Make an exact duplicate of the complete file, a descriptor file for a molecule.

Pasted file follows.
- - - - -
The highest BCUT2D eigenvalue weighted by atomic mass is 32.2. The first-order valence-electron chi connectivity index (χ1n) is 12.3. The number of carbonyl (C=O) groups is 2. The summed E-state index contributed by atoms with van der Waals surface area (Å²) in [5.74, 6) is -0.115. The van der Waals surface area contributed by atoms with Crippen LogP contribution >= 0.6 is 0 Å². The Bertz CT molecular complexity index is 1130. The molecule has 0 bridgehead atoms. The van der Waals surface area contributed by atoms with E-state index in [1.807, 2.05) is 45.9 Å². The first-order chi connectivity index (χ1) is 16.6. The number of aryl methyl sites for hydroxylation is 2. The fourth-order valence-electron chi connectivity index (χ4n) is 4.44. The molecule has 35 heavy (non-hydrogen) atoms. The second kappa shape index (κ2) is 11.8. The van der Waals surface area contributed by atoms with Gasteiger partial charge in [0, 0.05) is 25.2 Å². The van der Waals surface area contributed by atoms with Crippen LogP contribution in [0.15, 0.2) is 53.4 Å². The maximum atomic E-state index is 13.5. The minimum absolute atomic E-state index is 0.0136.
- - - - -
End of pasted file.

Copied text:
The highest BCUT2D eigenvalue weighted by atomic mass is 32.2. The first-order valence-electron chi connectivity index (χ1n) is 12.3. The number of carbonyl (C=O) groups is 2. The summed E-state index contributed by atoms with van der Waals surface area (Å²) in [5.74, 6) is -0.115. The van der Waals surface area contributed by atoms with Crippen LogP contribution >= 0.6 is 0 Å². The Bertz CT molecular complexity index is 1130. The molecule has 0 bridgehead atoms. The van der Waals surface area contributed by atoms with E-state index in [1.807, 2.05) is 45.9 Å². The first-order chi connectivity index (χ1) is 16.6. The number of aryl methyl sites for hydroxylation is 2. The fourth-order valence-electron chi connectivity index (χ4n) is 4.44. The molecule has 35 heavy (non-hydrogen) atoms. The second kappa shape index (κ2) is 11.8. The van der Waals surface area contributed by atoms with Gasteiger partial charge in [0, 0.05) is 25.2 Å². The van der Waals surface area contributed by atoms with Crippen LogP contribution in [0.15, 0.2) is 53.4 Å². The maximum atomic E-state index is 13.5. The minimum absolute atomic E-state index is 0.0136.